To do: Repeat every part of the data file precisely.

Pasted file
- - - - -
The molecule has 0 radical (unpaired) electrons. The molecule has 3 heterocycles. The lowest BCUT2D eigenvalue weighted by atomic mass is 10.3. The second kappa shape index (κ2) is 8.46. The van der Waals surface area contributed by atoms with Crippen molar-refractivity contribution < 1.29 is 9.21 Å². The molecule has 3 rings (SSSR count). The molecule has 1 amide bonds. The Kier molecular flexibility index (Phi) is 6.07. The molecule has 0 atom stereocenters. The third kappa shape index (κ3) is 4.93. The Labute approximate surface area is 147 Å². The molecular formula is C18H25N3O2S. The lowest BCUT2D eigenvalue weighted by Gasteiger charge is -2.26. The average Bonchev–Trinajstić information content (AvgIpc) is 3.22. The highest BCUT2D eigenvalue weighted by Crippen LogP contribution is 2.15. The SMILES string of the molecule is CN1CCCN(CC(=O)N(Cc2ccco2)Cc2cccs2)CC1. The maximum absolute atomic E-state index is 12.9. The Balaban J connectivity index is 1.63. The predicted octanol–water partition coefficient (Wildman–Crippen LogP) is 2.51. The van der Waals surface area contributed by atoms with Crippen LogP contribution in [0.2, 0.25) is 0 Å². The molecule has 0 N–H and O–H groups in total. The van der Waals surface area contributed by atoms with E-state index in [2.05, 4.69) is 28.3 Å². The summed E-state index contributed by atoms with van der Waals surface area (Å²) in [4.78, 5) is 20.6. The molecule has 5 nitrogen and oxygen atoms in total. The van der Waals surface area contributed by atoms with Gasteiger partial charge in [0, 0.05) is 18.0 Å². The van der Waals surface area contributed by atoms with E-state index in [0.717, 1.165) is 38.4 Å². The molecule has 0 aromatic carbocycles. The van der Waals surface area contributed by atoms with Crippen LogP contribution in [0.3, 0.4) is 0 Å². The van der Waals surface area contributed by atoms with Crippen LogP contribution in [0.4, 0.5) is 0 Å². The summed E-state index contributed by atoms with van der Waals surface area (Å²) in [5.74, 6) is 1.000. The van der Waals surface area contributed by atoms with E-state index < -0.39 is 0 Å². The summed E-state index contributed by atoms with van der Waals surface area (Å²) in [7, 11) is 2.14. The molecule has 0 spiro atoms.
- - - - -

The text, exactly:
The molecule has 0 radical (unpaired) electrons. The molecule has 3 heterocycles. The lowest BCUT2D eigenvalue weighted by atomic mass is 10.3. The second kappa shape index (κ2) is 8.46. The van der Waals surface area contributed by atoms with Crippen molar-refractivity contribution < 1.29 is 9.21 Å². The molecule has 3 rings (SSSR count). The molecule has 1 amide bonds. The Kier molecular flexibility index (Phi) is 6.07. The molecule has 0 atom stereocenters. The third kappa shape index (κ3) is 4.93. The Labute approximate surface area is 147 Å². The molecular formula is C18H25N3O2S. The lowest BCUT2D eigenvalue weighted by Gasteiger charge is -2.26. The average Bonchev–Trinajstić information content (AvgIpc) is 3.22. The highest BCUT2D eigenvalue weighted by Crippen LogP contribution is 2.15. The SMILES string of the molecule is CN1CCCN(CC(=O)N(Cc2ccco2)Cc2cccs2)CC1. The maximum absolute atomic E-state index is 12.9. The Balaban J connectivity index is 1.63. The predicted octanol–water partition coefficient (Wildman–Crippen LogP) is 2.51. The van der Waals surface area contributed by atoms with Crippen LogP contribution in [0.2, 0.25) is 0 Å². The molecule has 0 N–H and O–H groups in total. The van der Waals surface area contributed by atoms with E-state index in [2.05, 4.69) is 28.3 Å². The summed E-state index contributed by atoms with van der Waals surface area (Å²) in [4.78, 5) is 20.6. The molecule has 5 nitrogen and oxygen atoms in total. The van der Waals surface area contributed by atoms with Gasteiger partial charge in [0, 0.05) is 18.0 Å². The van der Waals surface area contributed by atoms with E-state index in [0.717, 1.165) is 38.4 Å². The molecule has 0 aromatic carbocycles. The van der Waals surface area contributed by atoms with Crippen LogP contribution in [0.3, 0.4) is 0 Å². The van der Waals surface area contributed by atoms with Crippen LogP contribution in [0.4, 0.5) is 0 Å². The summed E-state index contributed by atoms with van der Waals surface area (Å²) in [5.74, 6) is 1.000. The van der Waals surface area contributed by atoms with E-state index < -0.39 is 0 Å². The summed E-state index contributed by atoms with van der Waals surface area (Å²) in [7, 11) is 2.14. The molecule has 0 spiro atoms.